Following Where Love Led Them

Movie about historic interracial couple shows a path forward

Darleen Ortega | 11/29/2016, 5:25 p.m.
Loving” is a new dramatization about the couple behind a 1967 Supreme Court decision overturning laws against interracial marriage.
“Loving” is a new dramatization about the couple behind a 1967 Supreme Court decision overturning laws against interracial marriage. The cast includes (from left) Alano Miller as Raymond Green, Terri Abney as Mildred's sister Garnet, and Ruth Negga and Joel Edgerton as Mildred and Richard Loving. Photo courtesy Focus Features

Richard's mother likes Mildred well enough, but doesn't defend the marriage; in her mind, Richard is to blame for the couple's troubles because he "knew better." One senses that, had Richard just taken Mildred, as his privilege would have allowed, and kept the relationship out of sight, nothing might have happened -- and indeed, a black character suggests after their convictions that Richard can solve his problems by simply divorcing Mildred, even if he wishes to continue cohabiting with her.

Taciturn Richard's loyalty to and love for Mildred is conveyed not with verbal explanation, but with his steady focus on providing for her and with the ease of their physical connection. The couple finds acceptance mainly in the black community, where Richard moves about with facility. Richard clearly fits the mold of the Southern white man, as unlikely a hero as one could imagine; Australian actor Joel Edgerton captures his resolve and his clarity, even as he hangs back in interactions with lawyers and the press. He avoids public appearances and the courtroom, but instructs his lawyer to "Tell the judge I love my wife."

While Richard focuses on keeping the family safe and providing for them, quiet Mildred is the clear driver of the legal struggle. She carries in her bones two of the most oppressed cultures in American history, yet watches the events of the Civil Rights Movement on her television set as she raises her three young children. What drives her, finally, is homesickness; Ruth Negga, a revelation as Mildred, conveys the resignation and longing that builds in her during the years the couple spend in Washington, D.C., far from their rural home. Mildred finally wrote to Attorney General Robert Kennedy seeking assistance in 1963. He referred her to the ACLU, and two young men new to legal practice handled the case. At several points, it is obvious that Richard would not have pursued this route, and Mildred must gently persuade him. It is she who dares to hope, as well; after their loss in the state appellate court, she tells the press that she feels hope: "We may lose the small battles, but win the big war."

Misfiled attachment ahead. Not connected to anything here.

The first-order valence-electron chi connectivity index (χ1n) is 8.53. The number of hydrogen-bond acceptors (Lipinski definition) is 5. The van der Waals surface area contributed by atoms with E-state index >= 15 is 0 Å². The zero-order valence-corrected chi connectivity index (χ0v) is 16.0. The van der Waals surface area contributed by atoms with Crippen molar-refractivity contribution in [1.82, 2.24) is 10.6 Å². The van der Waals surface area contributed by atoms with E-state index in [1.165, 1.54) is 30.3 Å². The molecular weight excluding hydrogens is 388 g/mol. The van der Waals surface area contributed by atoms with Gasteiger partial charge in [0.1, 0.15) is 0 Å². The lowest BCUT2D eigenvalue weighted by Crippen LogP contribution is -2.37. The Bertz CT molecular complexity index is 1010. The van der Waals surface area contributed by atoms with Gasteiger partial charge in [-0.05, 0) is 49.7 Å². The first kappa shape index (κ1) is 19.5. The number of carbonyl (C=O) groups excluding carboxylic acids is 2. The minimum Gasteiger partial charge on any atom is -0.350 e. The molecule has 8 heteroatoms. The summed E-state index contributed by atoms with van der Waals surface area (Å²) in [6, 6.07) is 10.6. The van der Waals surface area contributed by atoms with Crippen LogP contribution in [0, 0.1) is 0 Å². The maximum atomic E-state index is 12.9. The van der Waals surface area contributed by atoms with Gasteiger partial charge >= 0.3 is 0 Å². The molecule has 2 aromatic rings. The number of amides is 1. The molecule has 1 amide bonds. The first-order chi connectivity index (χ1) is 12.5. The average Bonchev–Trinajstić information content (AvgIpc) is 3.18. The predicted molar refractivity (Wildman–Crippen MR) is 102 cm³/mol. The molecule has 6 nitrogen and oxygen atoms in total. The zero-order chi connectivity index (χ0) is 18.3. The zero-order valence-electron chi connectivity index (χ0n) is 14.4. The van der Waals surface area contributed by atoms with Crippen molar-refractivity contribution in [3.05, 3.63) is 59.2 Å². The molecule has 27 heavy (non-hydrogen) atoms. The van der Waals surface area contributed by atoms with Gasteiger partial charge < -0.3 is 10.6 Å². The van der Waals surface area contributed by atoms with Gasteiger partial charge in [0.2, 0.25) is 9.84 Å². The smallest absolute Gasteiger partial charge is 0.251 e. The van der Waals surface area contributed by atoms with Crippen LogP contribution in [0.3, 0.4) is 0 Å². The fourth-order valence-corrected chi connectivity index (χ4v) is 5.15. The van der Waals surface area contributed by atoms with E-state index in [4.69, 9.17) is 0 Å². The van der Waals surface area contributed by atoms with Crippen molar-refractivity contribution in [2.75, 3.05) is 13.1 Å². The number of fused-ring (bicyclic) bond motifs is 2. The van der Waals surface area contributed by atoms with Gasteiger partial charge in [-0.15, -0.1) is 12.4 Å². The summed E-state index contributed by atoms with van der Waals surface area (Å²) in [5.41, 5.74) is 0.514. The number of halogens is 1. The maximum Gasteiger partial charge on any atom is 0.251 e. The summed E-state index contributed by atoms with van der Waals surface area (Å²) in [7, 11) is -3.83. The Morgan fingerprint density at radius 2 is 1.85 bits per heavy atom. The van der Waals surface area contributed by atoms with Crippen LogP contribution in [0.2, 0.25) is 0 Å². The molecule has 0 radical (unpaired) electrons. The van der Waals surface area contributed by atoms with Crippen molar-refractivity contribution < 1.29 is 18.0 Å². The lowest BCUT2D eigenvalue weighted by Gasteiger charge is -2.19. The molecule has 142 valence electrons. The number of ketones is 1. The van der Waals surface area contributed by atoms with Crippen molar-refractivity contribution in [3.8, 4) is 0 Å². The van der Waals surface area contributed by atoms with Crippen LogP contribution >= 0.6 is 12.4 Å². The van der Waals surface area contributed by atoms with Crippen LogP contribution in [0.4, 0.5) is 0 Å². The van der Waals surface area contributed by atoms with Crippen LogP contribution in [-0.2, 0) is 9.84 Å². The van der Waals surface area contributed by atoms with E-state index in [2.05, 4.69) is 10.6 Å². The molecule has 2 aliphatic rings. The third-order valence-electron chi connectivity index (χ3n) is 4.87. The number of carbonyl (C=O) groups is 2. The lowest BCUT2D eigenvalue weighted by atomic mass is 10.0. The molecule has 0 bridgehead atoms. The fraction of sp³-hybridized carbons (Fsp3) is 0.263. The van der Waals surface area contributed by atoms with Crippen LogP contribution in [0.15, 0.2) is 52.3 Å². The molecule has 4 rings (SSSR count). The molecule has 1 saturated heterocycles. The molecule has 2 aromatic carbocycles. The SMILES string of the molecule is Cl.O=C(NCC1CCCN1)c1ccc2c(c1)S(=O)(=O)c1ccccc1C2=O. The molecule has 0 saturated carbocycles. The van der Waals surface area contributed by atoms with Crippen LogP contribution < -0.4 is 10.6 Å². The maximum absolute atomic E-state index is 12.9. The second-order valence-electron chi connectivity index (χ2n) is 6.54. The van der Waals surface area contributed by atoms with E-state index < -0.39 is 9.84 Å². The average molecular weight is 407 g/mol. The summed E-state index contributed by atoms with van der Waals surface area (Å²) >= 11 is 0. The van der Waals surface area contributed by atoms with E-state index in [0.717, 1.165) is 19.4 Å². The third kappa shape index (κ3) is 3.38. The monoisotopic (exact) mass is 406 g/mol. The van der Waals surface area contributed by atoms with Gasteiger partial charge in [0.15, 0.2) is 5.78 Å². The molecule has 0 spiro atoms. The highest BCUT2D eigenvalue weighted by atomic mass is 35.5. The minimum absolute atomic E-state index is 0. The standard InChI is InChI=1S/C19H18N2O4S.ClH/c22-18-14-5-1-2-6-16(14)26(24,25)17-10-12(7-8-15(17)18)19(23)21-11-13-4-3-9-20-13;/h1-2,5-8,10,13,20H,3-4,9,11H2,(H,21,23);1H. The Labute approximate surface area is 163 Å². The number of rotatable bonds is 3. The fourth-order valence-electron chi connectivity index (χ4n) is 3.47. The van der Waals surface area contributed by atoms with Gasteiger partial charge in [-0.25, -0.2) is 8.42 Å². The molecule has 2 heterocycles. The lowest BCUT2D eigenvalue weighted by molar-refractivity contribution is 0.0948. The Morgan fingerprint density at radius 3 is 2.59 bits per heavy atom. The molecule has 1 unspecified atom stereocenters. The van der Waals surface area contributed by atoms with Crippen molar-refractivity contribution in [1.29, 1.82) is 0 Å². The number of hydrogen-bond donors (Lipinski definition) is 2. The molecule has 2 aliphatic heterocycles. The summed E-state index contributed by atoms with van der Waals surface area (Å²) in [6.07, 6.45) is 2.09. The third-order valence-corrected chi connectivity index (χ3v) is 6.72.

Then it's back to ironing, and wrangling her children. We need stories like these, and director Nichols has found the right way to tell this one. As depicted here, just as in the documentary, Mildred and Richard show us the way forward; they know who they are, and they keep moving onward, living their truth, and loving.

Darleen Ortega is a judge on the Oregon Court of Appeals and the first woman of color to serve in that capacity. Her movie review column Opinionated Judge appears regularly in The Portland Observer. Find her movie blog at opinionatedjudge.blogspot.com.